The City of Ottawa and an OC Transpo bus driver have lost their appeal of a ruling that the bus driver was 20% liable, for a fatal collision, with a vehicle driven by an alcohol-impaired driver who ran a red light.
“On January 23, 2008, an OC Transpo bus driven by Raymond Richer T-boned an SUV driven by Mark MacDonald, which resulted in fatal injuries to three of its occupants, including Mr. MacDonald, Brianne Deschamps and Vanessa Crawford, and catastrophic injuries to Ben Gardiner,” wrote Madam Justice Toscano Roccamo of the Ontario Superior Court of Justice in a ruling released in January, 2016.
The court found that alcohol consumed by MacDonald was a factor in the collision, which occurred at Riverside Drive and Heron Road shortly before 2 in the morning.
Richer “estimated the speed travelled by his bus as he proceeded to the intersection at Riverside Dr. and Heron Rd. at between 55 and 60 kilometers per hour, the posted speed limit at that point being 60 kilometers per hour,” Justice Roccamo wrote.
But Justice Roccamo found, based on expert opinion evidence, that the speed of the bus “exceeded 65.6 kilometers per hour after it entered the intersection with Heron Rd.” The bus was proceeding on a green light.
“A driver travelling in excess of the posted speed limit will not per se be found negligent,” she wrote. “Where the speed travelled is prudent and reasonable in the circumstances, courts have declined to find the decision to exceed the speed limit negligent.”
Richer suffered minor injuries after the bus he was driving struck a traffic light standard in the median. Richer was not charged. His only passenger was Derek Moran, a fellow OC Transpo driver who was off duty and being driven from the Merivale Station to the St-Laurent station, where Moran’s car was parked.
The Ontario Superior Court of Justice finding, that Richer was 20% liable, was upheld by the Court of Appeal for Ontario in a ruling released Dec. 20, 2016. The case is indexed as Gardiner v. MacDonald.
“Without holding Mr. Richer to the standard of perfection, but acknowledging his stated understanding of his obligations as a professional driver, I conclude that it would be appropriate to ascribe to Mr. Richer a degree of fault for the unfortunate choices he made affecting his driving as he approached and crossed the path of the errant MacDonald SUV,” Justice Roccamo wrote. She found that Richer “ought to have been traveling with greater caution with due regard for the weather and road conditions.”
The case arose after multiple lawsuits were filed. Ben Gardiner, the catastrophically injured passenger, filed a lawsuit against the estate of MacDonald and against MacDonald’s father as owner of the vehicle. He also sued several pubs who served alcohol to MacDonald as well as Richer the bus driver and the City of Ottawa.
“Initially, State Farm Mutual Automobile Insurance Company denied coverage to Mark MacDonald on the basis that, as a holder of a G2 driver’s licence, he was not permitted to have alcohol in his blood while driving,” Justice Roccamo wrote. “However, this insurer subsequently confirmed that its mandatory minimum policy limits of $200,000, plus a reasonable share of costs, are available to satisfy any judgment.”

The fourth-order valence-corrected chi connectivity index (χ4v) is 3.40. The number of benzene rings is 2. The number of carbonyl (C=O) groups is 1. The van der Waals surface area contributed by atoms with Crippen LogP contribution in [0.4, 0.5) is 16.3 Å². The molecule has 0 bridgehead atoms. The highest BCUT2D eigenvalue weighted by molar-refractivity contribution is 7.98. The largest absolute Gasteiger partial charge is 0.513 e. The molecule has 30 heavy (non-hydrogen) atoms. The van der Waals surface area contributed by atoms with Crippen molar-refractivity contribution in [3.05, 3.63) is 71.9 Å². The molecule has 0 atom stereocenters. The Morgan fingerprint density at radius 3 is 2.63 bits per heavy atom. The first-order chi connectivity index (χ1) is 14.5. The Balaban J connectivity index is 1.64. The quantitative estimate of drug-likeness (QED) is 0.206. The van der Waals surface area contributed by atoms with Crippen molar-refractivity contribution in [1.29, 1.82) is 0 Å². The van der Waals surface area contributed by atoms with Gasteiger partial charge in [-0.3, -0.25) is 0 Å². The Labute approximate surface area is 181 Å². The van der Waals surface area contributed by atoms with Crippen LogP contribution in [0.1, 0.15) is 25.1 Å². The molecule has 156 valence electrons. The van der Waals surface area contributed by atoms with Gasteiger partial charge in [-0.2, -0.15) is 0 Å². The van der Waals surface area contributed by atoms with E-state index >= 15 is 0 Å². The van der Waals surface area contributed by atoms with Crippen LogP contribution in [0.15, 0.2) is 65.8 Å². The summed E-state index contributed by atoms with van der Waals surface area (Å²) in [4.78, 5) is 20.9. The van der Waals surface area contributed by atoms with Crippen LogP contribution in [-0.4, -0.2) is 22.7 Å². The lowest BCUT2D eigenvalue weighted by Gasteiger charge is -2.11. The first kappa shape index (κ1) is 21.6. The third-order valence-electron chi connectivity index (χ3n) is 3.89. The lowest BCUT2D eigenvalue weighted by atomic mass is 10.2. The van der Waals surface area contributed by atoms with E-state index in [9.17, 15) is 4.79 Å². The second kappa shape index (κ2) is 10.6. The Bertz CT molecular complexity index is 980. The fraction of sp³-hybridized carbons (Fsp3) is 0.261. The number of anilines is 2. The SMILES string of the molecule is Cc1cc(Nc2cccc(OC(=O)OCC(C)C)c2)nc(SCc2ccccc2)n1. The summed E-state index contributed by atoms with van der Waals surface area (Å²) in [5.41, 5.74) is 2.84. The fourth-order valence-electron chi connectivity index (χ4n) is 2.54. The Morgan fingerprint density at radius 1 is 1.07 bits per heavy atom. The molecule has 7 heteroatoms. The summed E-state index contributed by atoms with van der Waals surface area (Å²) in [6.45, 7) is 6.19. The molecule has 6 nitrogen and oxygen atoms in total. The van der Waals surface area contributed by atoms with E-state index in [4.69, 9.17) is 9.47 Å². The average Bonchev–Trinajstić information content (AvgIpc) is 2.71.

Gardiner also sued “Intact Insurance, with policy limits of $1 million dollars pursuant to the OPCF 44 underinsured coverage available to Ben Gardiner as a dependant under his mother’s auto policy.”
The family of Brianne Deschamps sued The Co-operators for coverage under an OPCF 44 endorsement.
The parties arrived at an agreement on damages. That agreement stipulated that if the City of Ottawa and the bus driver “are found wholly or partly liable for this accident, by virtue of the provisions of the Negligence Act, they pay the difference between the State Farm policy limits, as allocated between the Plaintiffs in the two actions, and the total of the agreed upon damages,” Justice Roccamo wrote. “The parties also agree that, in the event the Plaintiffs in both actions are unable to recover any amount from the City of Ottawa and Raymond Richer, then in addition to the amounts under the State Farm policy, the Gardiners will recover $800,000 from Intact, being the difference between the limits of coverage in the State Farm policy ($200,000) and the Intact policy, ($1 million), plus costs.”
On appeal, the City of Ottawa and Richer argued that Justice Roccamo had imposed a higher standard of care on Richer.
“Mr. Richer did not fare well when cross-examined with respect to the data recorded by the GPS on his bus,” Justice Roccamo wrote. “Mr. Richer’s credibility was damaged beyond repair when he attempted to refute the unchallenged evidence that he covered a bus route coming in from Kanata before he picked up Derek Moran at the Merivale station prior to the collision. He refused to admit that he would have covered the route in a timeframe of approximately 57 or 58 minutes, which left no conclusion other than the likelihood that he was speeding at various stretches over the course of his route.”
The appeal was heard by Madam Justice Eleanore Cronk, Mr. Justice Russell Juriansz, and Madam Justice Lois Roberts.
“We see no error in the trial judge’s consideration of Mr. Richer’s status as an experienced bus driver or in her treatment of this fact as relevant to the determination of the applicable standard of care to which Mr. Richer was bound at the time of the accident,” they wrote. “Nor do we accept the appellants’ contention that the trial judge erred by relying on Mr. Richer’s status as a professional driver to improperly impose an inappropriate, elevated standard of care.”